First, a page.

top of page
Wild Horses in Black & White

Thoughts on farming, education and Indigenous cultures in America.  

Business Title

  • Writer's picturejstanion1890

I heard this from my friends' parents growing up. Both my parents were teachers so it hurt. I knew all too well that teachers didn't make a whole lot of money. We lived on a budget. Dad made sure we had a roof over our heads and the household bills were paid. He always set aside something for the future. Sometimes "our future" got spent on emergencies like doctor visits. Too many of those and the budget got really tight. Birthday parties were the worst because Mom always bought a hairbrush as the gift I gave at the party. At the time, she was a stay-at-home mom. She never exceeded the amount dad planned in the family's budget. "Everybody needs one," was her explanation although I knew it was because it was all we could spend.

Eventually, I outgrew the need for a 'party" to validate the passage of another year. Once I began paying my own bills, I grew to appreciate a new hairbrush.

As I look back at the things that truly impacted my life, I've come to appreciate good teachers. I remember the bad ones equally well, of course. The skinny old maid who taught geometry and either never knew or never cared that once we figured out how a "theorem" was supposed to look, we copied the format over and over, switching out a few words before turning each assignment in for a check mark in her grade book. Got an "A" in geometry...a third grader can do more with geometry skills than I"ll ever do.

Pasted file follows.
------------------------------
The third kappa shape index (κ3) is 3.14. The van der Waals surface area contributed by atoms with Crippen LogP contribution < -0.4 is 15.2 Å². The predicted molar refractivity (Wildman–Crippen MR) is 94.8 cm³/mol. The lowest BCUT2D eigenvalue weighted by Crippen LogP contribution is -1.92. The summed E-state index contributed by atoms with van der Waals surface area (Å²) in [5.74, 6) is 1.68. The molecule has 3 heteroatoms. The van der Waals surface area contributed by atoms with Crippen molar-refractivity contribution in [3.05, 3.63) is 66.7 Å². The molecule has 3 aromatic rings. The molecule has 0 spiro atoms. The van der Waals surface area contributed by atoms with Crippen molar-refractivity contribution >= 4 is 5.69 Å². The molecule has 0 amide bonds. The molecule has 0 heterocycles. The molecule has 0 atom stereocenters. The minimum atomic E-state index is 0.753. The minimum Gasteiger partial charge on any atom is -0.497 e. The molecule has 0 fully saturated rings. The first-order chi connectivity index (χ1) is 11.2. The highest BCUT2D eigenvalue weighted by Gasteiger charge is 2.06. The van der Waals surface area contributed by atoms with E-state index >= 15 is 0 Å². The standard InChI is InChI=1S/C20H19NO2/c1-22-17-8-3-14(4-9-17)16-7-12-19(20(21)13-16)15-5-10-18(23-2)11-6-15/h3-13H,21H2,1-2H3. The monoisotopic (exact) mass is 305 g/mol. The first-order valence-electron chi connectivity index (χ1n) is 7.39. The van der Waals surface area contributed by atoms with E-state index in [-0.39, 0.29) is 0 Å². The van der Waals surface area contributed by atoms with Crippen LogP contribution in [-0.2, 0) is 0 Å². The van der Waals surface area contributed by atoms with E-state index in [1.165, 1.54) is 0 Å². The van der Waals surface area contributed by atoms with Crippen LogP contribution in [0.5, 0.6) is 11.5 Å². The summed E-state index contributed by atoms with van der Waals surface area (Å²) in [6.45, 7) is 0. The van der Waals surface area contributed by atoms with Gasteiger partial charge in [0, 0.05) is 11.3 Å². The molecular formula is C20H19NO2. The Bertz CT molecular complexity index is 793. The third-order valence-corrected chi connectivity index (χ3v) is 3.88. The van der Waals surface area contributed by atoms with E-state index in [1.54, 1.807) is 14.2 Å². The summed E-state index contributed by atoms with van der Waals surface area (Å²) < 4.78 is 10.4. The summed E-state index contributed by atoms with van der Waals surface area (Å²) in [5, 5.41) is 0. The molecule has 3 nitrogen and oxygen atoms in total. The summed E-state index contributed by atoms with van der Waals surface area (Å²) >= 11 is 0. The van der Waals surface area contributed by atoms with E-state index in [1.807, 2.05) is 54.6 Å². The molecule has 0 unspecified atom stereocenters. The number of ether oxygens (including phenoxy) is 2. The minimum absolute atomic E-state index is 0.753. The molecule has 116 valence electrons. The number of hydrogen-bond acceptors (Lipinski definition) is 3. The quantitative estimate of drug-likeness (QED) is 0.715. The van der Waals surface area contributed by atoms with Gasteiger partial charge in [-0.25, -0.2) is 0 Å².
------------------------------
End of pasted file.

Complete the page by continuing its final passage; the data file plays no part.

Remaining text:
But there was another skinny old maid who taught Latin. Trust me. She cared what we learned. She cared THAT we learned. We translated Julius Caesar. The entire book. From Latin. We conjugated verbs. We did reports. We read books aloud in Latin in front of the classroom. And then told our classmates what we had read. We learned because that teacher cared that we learned. To this day, I can derive the meaning of almost any unknown word simply by thinking about the Latin root it is derived from. Talk about a blessing in the fields of science and agriculture.

Over the years, I've come to really appreciate Dad's version of that old saying:

"Those who can, teach.

Those who can't, do some other less significant work."

55 views0 comments
  • Writer's picturejstanion1890

I've heard this for most of my life, usually in reference to a friend who's been unkind or said something hurtful. It was always soothing to know Karma would avenge my sadness without any effort on my part.

I can't help but compare the modern fight over school curriculum and policy to a touch of Karma for the people who tried to obliterate an entire civilization by "educating" indigenous youth away from their own cultures.

As early as 1776, Congress encouraged church pastors to teach the Indians the white man's ways.

By the mid-1800's, Congress was spending massive amounts of money on Indian education. Politicians thought it would be cheaper to educate them than to fight them.